The drawback was, being the size of tea cups, they were not small enough. I find out about things that are important to them. Then comes the part where these lifestyle habits can be related to the digital world, to bring about a more convenient way for people to live, so to speak.
The keyword here is relevance. And yes, even this boss — who studied industrial design at Manchester University, completed an MBA in design management at Harrow Business School, and has seven designers under his charge — has had his ideas shot down occasionally. Envisioning the future Careerwise, Mycroft started on his first job at P13, a London-based design agency where he translated brands into tangible experiences.
After that, he joined Frazer Design, an agency developing consumer electronics, and then, Philips in the Netherlands, where he was part of the consumer electronics design team. He joined Nokia increating new concepts for lifestyle products. In retrospect, while Mycroft could have opted to travel the path of an artist and run the circuit of gallery exhibitions, he admits that it is the very idea of technology that has pushed him to place his talents in a more relevant world. As for what is to come, Mycroft says that the day will arrive when mobile Internet becomes so advanced that a person in Bombay will be able to have meetings with someone from across the globe via video conference on his phone.
This is when distance and time will become irrelevant. His job will then be to present this software interface to the person on the street, and making it so user-friendly that even a five-year-old can use it. Posted by Grace Chen at 9: Ipoh-born singer, composer and actor Michael Wong, who is based in Taiwan, sums up this yeet lau mood pretty well. Happy songs, happy colours, happy people everywhere. For Sino-Kadazan Roger Wang, a solo acoustic guitarist based in Kota Kinabalu, the important thing is to spend this auspicious occasion with loved ones.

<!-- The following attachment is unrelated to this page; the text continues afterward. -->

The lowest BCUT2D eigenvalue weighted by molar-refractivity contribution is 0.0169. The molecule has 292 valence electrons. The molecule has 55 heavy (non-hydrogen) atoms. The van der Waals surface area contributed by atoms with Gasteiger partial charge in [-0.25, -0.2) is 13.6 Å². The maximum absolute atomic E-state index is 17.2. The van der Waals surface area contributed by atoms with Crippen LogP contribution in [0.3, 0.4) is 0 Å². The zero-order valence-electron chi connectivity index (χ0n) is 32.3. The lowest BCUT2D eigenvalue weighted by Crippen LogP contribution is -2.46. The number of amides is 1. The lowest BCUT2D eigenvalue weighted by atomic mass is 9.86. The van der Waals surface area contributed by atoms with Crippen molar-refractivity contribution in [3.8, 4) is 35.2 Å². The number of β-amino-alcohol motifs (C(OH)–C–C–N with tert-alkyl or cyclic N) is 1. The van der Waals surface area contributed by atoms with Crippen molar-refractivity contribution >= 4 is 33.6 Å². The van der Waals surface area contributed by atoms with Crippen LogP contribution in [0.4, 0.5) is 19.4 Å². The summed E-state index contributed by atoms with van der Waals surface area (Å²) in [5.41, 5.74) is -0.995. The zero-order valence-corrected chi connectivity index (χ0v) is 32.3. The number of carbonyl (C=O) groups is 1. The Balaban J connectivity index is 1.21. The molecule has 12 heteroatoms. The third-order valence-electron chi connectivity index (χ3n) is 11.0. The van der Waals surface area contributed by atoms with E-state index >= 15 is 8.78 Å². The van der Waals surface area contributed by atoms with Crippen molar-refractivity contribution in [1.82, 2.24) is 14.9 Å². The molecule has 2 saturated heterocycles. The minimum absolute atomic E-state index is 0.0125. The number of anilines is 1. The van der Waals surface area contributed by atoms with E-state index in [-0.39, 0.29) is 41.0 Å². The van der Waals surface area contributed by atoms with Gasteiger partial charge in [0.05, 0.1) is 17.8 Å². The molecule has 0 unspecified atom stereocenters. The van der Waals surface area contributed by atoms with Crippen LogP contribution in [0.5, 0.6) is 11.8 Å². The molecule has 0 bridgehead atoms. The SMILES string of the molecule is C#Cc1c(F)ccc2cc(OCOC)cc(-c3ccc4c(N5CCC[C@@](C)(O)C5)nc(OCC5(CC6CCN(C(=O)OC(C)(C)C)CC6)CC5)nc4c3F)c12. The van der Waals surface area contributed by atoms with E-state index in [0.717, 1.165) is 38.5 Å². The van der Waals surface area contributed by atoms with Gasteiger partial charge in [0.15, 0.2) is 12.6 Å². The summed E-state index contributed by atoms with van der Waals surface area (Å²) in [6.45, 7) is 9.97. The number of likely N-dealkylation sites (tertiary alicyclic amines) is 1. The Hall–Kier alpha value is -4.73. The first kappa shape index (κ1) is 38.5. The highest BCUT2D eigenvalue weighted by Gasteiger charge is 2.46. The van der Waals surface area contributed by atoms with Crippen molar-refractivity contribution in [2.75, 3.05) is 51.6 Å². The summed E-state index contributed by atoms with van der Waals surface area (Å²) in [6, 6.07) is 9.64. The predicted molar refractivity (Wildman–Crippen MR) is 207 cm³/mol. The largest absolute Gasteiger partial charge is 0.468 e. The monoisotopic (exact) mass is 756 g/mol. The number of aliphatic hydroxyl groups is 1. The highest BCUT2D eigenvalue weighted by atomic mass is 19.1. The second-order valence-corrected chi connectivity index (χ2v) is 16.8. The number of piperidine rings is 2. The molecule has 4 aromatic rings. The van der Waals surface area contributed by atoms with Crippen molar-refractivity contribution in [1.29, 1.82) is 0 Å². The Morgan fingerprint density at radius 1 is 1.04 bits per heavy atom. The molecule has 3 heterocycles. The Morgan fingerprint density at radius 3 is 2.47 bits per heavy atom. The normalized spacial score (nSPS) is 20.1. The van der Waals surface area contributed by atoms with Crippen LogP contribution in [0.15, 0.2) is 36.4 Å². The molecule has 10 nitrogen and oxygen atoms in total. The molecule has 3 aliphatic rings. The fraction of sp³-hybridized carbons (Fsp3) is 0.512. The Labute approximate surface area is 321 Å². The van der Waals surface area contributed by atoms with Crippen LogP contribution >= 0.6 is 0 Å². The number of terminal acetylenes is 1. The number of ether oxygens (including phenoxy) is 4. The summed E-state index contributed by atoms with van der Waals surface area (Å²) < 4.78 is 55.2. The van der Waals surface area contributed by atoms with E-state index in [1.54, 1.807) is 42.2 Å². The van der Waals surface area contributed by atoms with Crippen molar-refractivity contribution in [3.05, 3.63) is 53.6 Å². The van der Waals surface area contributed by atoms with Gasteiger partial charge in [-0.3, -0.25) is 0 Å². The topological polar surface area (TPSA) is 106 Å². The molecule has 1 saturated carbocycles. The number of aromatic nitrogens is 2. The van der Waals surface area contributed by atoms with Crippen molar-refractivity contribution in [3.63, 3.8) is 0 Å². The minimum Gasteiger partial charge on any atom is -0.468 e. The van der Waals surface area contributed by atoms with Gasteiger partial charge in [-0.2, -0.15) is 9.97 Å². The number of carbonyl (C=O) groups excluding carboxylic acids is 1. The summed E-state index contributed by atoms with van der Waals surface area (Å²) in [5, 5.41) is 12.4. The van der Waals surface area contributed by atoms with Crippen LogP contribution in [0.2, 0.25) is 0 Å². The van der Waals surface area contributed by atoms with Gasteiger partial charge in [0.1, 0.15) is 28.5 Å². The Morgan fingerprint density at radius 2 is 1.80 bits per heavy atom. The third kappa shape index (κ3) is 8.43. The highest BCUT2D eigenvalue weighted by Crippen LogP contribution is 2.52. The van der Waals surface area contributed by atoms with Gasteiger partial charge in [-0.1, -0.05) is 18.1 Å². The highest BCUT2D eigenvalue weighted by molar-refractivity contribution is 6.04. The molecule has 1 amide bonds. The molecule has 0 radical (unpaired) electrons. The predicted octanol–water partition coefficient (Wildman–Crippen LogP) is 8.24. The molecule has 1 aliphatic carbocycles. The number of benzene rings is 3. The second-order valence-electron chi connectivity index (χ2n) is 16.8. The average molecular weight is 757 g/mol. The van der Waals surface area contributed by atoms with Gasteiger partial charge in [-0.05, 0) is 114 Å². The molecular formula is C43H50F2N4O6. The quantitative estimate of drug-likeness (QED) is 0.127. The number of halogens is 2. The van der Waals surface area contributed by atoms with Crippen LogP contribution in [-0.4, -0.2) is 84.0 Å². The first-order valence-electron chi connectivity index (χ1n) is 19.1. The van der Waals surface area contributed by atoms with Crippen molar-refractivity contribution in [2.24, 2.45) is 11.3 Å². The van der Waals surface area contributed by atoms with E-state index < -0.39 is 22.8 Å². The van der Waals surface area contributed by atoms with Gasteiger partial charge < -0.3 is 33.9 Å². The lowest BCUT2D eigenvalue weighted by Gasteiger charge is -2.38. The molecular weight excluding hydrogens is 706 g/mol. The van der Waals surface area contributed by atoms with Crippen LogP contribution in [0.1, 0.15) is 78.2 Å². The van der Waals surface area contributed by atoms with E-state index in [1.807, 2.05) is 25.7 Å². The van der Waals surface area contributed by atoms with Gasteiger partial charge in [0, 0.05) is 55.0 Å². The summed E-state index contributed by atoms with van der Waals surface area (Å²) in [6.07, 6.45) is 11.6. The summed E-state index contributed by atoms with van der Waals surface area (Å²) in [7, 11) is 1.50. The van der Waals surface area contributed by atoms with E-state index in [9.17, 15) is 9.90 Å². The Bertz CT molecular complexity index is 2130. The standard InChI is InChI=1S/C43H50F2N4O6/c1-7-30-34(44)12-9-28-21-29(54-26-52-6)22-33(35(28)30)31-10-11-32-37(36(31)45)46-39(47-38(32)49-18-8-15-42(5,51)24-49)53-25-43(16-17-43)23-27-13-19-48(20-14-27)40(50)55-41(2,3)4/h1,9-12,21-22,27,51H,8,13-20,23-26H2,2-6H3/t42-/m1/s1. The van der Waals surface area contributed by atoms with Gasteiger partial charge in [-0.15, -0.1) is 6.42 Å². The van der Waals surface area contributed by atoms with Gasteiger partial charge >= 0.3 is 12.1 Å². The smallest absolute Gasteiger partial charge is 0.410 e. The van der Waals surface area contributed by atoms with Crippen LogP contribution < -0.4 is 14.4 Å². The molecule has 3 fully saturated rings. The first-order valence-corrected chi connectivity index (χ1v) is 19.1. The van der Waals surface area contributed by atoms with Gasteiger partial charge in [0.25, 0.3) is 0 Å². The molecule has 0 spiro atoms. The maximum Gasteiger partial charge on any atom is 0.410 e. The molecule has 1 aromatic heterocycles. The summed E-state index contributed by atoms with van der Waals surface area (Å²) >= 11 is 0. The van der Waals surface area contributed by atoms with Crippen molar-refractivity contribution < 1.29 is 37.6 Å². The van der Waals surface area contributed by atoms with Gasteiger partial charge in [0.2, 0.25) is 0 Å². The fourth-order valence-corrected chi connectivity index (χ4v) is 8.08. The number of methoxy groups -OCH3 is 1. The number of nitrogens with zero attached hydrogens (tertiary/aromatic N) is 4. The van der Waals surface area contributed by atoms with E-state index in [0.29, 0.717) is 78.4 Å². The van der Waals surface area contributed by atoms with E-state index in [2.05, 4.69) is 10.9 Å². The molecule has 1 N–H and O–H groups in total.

Chinese New Year has always been about family and relatives for Wang. Hence, he wants his his three-year-old daughter to meet everyone in the extended family.
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As Wang was born in the year of the Tiger, he is confident that all his efforts will mirror the courage, power and authority of this animal. To let her put up her feet and not slave over the stove, her children will be treating her to a grand reunion dinner in a restaurant. Among her signature dishes are stuffed oysters and Chinese cabbage soup with abalone and seafood. Agnes Chang top will be with her year-old mother, her three grown children and six grandchildren in Singapore.
She says during Chinese New Year, she always remembers her late mother-in-law, a Teochew. Hannah Tan, singer-songwriter and TV personality, will be one of those who will be missing out on her ang pau collection. This year, Tan will be in Tokyo for work. As the Japanese Government does not recognise Chinese New Year as a public holiday, it will be a working day for her.